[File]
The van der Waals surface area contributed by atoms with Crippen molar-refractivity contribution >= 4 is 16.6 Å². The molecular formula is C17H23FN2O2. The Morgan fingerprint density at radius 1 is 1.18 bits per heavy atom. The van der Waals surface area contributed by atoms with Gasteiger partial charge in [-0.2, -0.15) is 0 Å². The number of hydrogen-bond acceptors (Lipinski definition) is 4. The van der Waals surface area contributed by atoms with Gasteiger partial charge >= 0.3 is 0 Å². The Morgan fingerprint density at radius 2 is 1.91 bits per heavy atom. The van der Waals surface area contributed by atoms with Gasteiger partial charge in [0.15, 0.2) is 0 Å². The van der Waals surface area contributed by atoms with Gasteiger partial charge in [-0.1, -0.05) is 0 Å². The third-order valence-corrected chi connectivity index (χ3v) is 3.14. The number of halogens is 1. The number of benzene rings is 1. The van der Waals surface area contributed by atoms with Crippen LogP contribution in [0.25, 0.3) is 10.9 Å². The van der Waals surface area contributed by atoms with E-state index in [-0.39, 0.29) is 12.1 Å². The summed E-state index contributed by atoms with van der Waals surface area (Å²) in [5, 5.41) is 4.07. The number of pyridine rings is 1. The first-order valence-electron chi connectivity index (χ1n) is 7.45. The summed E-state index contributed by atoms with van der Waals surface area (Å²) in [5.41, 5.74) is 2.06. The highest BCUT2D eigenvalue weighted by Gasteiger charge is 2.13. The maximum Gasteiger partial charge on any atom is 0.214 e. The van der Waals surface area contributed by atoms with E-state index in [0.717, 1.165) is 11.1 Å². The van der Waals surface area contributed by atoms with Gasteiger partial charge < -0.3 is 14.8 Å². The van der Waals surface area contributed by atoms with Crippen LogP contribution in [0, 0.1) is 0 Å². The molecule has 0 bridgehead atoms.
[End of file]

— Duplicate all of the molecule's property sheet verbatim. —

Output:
The van der Waals surface area contributed by atoms with Crippen molar-refractivity contribution >= 4 is 16.6 Å². The molecular formula is C17H23FN2O2. The Morgan fingerprint density at radius 1 is 1.18 bits per heavy atom. The van der Waals surface area contributed by atoms with Gasteiger partial charge in [-0.2, -0.15) is 0 Å². The number of hydrogen-bond acceptors (Lipinski definition) is 4. The van der Waals surface area contributed by atoms with Gasteiger partial charge >= 0.3 is 0 Å². The Morgan fingerprint density at radius 2 is 1.91 bits per heavy atom. The van der Waals surface area contributed by atoms with Gasteiger partial charge in [0.15, 0.2) is 0 Å². The van der Waals surface area contributed by atoms with Gasteiger partial charge in [-0.1, -0.05) is 0 Å². The third-order valence-corrected chi connectivity index (χ3v) is 3.14. The number of halogens is 1. The number of benzene rings is 1. The van der Waals surface area contributed by atoms with Crippen LogP contribution in [0.25, 0.3) is 10.9 Å². The van der Waals surface area contributed by atoms with E-state index in [-0.39, 0.29) is 12.1 Å². The summed E-state index contributed by atoms with van der Waals surface area (Å²) in [5, 5.41) is 4.07. The number of pyridine rings is 1. The first-order valence-electron chi connectivity index (χ1n) is 7.45. The summed E-state index contributed by atoms with van der Waals surface area (Å²) in [5.41, 5.74) is 2.06. The highest BCUT2D eigenvalue weighted by Gasteiger charge is 2.13. The maximum Gasteiger partial charge on any atom is 0.214 e. The van der Waals surface area contributed by atoms with E-state index in [0.717, 1.165) is 11.1 Å². The van der Waals surface area contributed by atoms with Gasteiger partial charge < -0.3 is 14.8 Å². The van der Waals surface area contributed by atoms with Crippen LogP contribution in [0, 0.1) is 0 Å². The molecule has 0 bridgehead atoms.